Not until the 19th century were children granted the same legal status as domesticated animals in regard to protection against cruelty and/or neglect. In 1962 the term “battered child syndrome” entered medicine. By 1976 all states in the United States had adopted laws mandating the reporting of suspected instances of child abuse.
The Hitchens brothers, Christopher and Pete, were brought together by the Pew Forum on Religion and Public Life this past Tuesday. Their joint appearance was billed as a “debate” by the media because of the brothers different perspectives in answering questions about ethics and religion. As you might know, Christopher is an atheist and Pete is a theist.
At some point, the brothers were asked “if civilization can survive without God”, which struck me as poorly formulated and very problematic question, if it is to be taken seriously. But perhaps it wasn’t meant to be taken seriously. And as a question meant for fun it would seem to have some promise.
That’s to say, it seems likely you can chew your cud all day long over whether “civilization can survive without God”. There are so many different ways of interpreting the question that no one should be left without an inspired opinion. For instance: Since “God” is capitalized, we must be talking here about the Abrahamic god. But if that’s so, then it’s obvious that many civilizations around the globe have done nicely without benefit of the Abrahamic god. The Chinese, Indus, and Mississippian civilizations, for examples. QED: God is not necessary for the survival of civilization. And I bet that’s just the beginning of the fun you can have with a question as silly as whether “civilization can survive without God”.
I recall it’s generally accepted by anthropologists and others who study the matter that humans are more or less natural animists. Animists don’t necessarily believe in gods, but rather see spirits in most or all things, and Animism is both the most ancient religion and the religion we humans have held to the longest of all. It seems we were animists for hundreds of thousands of years. Moreover, we were animists before there were gods, and I suspect we will revert to animism after the last god has left us. So, it would be interesting to know precisely what sort of madness prompted our ancestors to — after living for thousands upon thousands of years as happy animists — create the gods?
Some might say it was civilization that prompted our ancestors to create the gods.
Unless I’m sorely mistaken, the very first gods we know of come to us from Sumer and Egypt. And, in both civilizations, the gods are intimately involved in legitimizing the state. That seems to have been one of their earliest roles — and it might even have been why they were invented. But if that is possible, then the question is stood on its head: Instead of asking, “Can civilization survive without god?”, we probably should be asking, “Can the gods survive without civilization?”
Now that’s a fun question!
But for now, I’d like to get back to the former question (that is, “Can civilization survive without God?”). When Pete Hitchens attempted to answer it on Tuesday, he dragged in the commonplace notion that morality is in decline: “The behavior of human beings towards one another has sunk to levels not far from the Stone Age,” he said. He then tried to link today’s allegedly poor behavior to a breakdown of the Christian religion: “… there is no longer in the hearts of the English people the restraints of the Christian religion that used to prevent this type of behavior.” The implication, of course, is that Pete Hitchens believes civilization cannot survive without God.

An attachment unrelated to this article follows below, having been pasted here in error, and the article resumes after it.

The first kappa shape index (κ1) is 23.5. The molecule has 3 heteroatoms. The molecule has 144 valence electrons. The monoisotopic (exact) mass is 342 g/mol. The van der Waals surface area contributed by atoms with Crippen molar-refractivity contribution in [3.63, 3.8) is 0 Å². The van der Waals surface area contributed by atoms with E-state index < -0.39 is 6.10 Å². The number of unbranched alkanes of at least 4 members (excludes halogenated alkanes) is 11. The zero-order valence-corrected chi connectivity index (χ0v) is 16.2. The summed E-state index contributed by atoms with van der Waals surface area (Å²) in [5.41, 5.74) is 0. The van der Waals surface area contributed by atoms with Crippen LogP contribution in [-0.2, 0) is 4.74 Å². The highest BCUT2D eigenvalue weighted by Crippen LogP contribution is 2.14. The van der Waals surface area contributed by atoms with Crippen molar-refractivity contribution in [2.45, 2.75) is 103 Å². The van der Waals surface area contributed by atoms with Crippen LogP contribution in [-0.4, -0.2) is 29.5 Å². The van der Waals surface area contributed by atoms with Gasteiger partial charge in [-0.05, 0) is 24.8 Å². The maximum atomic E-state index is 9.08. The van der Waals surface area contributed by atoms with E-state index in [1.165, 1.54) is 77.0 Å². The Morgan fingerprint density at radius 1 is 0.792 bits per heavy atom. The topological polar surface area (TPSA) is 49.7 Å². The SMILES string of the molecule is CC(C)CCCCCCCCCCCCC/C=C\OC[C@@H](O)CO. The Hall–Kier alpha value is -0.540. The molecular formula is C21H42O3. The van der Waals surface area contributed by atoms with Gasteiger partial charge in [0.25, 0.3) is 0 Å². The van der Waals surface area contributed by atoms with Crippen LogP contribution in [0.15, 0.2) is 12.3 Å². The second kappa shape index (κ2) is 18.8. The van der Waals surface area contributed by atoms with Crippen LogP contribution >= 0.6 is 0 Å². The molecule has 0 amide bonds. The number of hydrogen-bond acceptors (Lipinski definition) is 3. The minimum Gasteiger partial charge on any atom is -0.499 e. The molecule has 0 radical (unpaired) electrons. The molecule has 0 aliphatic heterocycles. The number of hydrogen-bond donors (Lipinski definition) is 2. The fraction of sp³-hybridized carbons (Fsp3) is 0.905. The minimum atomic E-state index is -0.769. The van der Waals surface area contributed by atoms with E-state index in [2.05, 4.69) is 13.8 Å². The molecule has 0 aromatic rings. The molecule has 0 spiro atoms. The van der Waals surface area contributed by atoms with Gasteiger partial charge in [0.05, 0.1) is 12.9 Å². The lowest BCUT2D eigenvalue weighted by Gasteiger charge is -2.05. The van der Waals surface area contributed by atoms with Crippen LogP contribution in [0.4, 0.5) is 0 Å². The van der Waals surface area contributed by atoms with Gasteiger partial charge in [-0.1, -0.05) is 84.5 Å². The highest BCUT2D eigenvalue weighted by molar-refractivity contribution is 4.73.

People say the darnedest things. It is quite obvious that, in the West (and perhaps in most other places), morality has been changing for sometime. For instance: Our current morals are almost nothing like the morals of our ancestors 500 years ago. But the operative word here is “change”. To say something else — to say that all our morals are not only changing, but all are in decline, is to put a handsome amount of spin on it.
Instead, it is more truthful to say that some of morals are becoming less popular and some are becoming more popular.
Studies seem to show that over the past 100 or so years, lying and cheating have become increasingly acceptable to Westerners. In other words, some forms of honesty are becoming less popular. But over roughly the same time frame, other morals have become more popular. For instance, Westerners have over the past 100 plus years created very strong moral prohibitions against child abuse:
It would be mighty peculiar to assert that all morals are in decline when folks are becoming demonstrably more prohibitive of child abuse.
Add to child abuse such new and developing morals as prohibitions against racism, sexism, ageism, and so forth, and one begins to get a sense of how morality is changing. Not necessarily declining, but changing.
It seems to me that, if one is going to argue “civilization cannot survive without God”, then one must do so using much better grounds than the false assertion morality is in across the board decline. But, of course, the question of whether “civilization can survive without God” is so problematic that it is probably meant more in fun than to be taken seriously.
I mean, if we took that question seriously, we would need to begin by defining what we meant by “civilization”, what we meant by “God”, what we meant by “survive”, and so forth. And we could define those terms in many different ways. Moreover, it would be likely that most of those different ways would lead us to different conclusions. So, in effect, the question operates as if it were not just one question but a hundred questions! Or, to put it simply, the question is not at all clearly formulated.
But it is fun.